In this special post, get a glimpse into the rapidly adapting world of youth movement leadership courses in the shadow of the coronavirus and Israel’s worst economic crisis in history
Most people out there probably assume that the only change to the youth movement leadership course in the shadow of COVID-19 is that it is forced to move online – the training will be the same, discussions will be about the same tops, just on Zoom instead of face-to-face.
But in reality, there is more to it than that. It is true that the medium has changed, but so too has the content adapted to address the needs and issues of the hour.
Three examples of sessions held today at the youth leadership course in Rishon LeZion:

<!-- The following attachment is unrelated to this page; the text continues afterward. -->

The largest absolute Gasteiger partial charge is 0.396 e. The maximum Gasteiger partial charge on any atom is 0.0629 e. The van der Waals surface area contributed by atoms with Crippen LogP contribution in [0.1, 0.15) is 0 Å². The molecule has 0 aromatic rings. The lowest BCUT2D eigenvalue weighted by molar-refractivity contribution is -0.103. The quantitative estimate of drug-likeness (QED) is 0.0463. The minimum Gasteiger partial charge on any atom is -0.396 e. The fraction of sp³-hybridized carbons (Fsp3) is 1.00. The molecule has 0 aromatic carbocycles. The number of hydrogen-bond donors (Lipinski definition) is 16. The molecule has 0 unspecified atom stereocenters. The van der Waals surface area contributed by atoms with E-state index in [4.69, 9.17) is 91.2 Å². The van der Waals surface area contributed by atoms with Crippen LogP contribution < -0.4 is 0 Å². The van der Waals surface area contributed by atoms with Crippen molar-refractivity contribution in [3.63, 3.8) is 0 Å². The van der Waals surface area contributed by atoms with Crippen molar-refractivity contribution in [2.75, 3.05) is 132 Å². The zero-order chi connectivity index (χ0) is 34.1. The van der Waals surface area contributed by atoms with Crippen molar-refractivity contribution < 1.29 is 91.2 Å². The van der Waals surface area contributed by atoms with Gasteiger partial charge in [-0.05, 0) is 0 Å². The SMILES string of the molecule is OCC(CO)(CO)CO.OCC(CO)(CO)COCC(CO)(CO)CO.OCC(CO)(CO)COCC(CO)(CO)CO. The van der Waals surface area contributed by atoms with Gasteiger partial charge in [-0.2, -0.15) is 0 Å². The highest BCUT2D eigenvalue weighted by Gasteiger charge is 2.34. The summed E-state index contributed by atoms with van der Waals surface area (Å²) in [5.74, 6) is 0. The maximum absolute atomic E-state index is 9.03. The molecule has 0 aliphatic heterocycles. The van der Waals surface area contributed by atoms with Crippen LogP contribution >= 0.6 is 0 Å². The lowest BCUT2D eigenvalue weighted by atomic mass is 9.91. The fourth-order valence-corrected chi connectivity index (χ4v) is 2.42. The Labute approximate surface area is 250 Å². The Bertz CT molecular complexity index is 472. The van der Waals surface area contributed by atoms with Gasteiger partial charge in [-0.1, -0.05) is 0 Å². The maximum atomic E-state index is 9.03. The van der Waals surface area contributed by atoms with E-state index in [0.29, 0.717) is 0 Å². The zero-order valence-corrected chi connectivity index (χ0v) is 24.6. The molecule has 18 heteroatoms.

· The youth movement’s slogan is “Our home is open to all youth” – what does this sentence mean these days? The clubhouse isn’t exactly open…
· Online youth counseling – Yay? Nay? How is it done? Methods and tips for this new kind of activity.
· This year is more difficult than ever! A million unemployed, protests in the streets, businesses collapsing…
For our youth leaders of tomorrow, these are not merely distant social issues – they manifest in increased requests for subsidies and in the thoughts and experiences they share during discussions.
Furloughed single moms forced to raise three kids on unpaid leave.
Fathers whose businesses have had no income for months.
A youth movement counselor has to have opinions and convictions on these issues. How to keep our branch open to all youth despite the most difficult financial crisis in the country’s history.
These are tough questions, especially at a time when the Israeli government is turning its back on the youth movements and slashing their budgets.
Will our home really continue to stay open for all youth?
We will work hard and keep fighting for it to be so.